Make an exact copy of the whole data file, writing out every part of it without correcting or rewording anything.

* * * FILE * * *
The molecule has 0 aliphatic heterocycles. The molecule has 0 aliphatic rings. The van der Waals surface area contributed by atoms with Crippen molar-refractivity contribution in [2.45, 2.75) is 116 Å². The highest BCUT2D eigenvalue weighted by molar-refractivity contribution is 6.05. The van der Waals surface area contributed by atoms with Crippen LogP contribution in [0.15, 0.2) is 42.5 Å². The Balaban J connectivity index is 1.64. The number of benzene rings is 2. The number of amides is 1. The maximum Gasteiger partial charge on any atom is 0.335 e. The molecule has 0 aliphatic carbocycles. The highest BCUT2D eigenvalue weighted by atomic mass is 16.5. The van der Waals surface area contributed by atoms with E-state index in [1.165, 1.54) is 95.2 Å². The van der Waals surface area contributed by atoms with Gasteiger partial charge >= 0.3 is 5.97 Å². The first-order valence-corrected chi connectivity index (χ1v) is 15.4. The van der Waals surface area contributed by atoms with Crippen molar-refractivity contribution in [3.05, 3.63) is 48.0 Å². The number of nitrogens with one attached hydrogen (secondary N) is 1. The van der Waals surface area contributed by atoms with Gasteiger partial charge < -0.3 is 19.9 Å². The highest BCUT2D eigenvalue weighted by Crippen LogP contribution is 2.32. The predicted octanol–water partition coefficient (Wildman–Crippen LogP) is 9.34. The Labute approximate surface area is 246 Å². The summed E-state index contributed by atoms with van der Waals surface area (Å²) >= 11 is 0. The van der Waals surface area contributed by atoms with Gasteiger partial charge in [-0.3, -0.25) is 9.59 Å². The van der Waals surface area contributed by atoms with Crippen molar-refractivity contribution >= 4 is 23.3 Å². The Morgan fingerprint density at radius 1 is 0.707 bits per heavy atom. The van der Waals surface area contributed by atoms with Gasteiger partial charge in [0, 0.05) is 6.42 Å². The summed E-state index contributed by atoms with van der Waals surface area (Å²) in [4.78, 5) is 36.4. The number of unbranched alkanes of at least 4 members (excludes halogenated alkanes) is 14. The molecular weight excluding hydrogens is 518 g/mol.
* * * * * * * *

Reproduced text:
The molecule has 0 aliphatic heterocycles. The molecule has 0 aliphatic rings. The van der Waals surface area contributed by atoms with Crippen molar-refractivity contribution in [2.45, 2.75) is 116 Å². The highest BCUT2D eigenvalue weighted by molar-refractivity contribution is 6.05. The van der Waals surface area contributed by atoms with Crippen LogP contribution in [0.15, 0.2) is 42.5 Å². The Balaban J connectivity index is 1.64. The number of benzene rings is 2. The number of amides is 1. The maximum Gasteiger partial charge on any atom is 0.335 e. The molecule has 0 aliphatic carbocycles. The highest BCUT2D eigenvalue weighted by atomic mass is 16.5. The van der Waals surface area contributed by atoms with E-state index in [1.165, 1.54) is 95.2 Å². The van der Waals surface area contributed by atoms with Gasteiger partial charge >= 0.3 is 5.97 Å². The first-order valence-corrected chi connectivity index (χ1v) is 15.4. The van der Waals surface area contributed by atoms with Crippen molar-refractivity contribution in [3.05, 3.63) is 48.0 Å². The number of nitrogens with one attached hydrogen (secondary N) is 1. The van der Waals surface area contributed by atoms with Gasteiger partial charge < -0.3 is 19.9 Å². The highest BCUT2D eigenvalue weighted by Crippen LogP contribution is 2.32. The predicted octanol–water partition coefficient (Wildman–Crippen LogP) is 9.34. The Labute approximate surface area is 246 Å². The summed E-state index contributed by atoms with van der Waals surface area (Å²) >= 11 is 0. The van der Waals surface area contributed by atoms with Gasteiger partial charge in [-0.3, -0.25) is 9.59 Å². The van der Waals surface area contributed by atoms with Crippen molar-refractivity contribution >= 4 is 23.3 Å². The Morgan fingerprint density at radius 1 is 0.707 bits per heavy atom. The van der Waals surface area contributed by atoms with Gasteiger partial charge in [0, 0.05) is 6.42 Å². The summed E-state index contributed by atoms with van der Waals surface area (Å²) in [4.78, 5) is 36.4. The number of unbranched alkanes of at least 4 members (excludes halogenated alkanes) is 14. The molecular weight excluding hydrogens is 518 g/mol.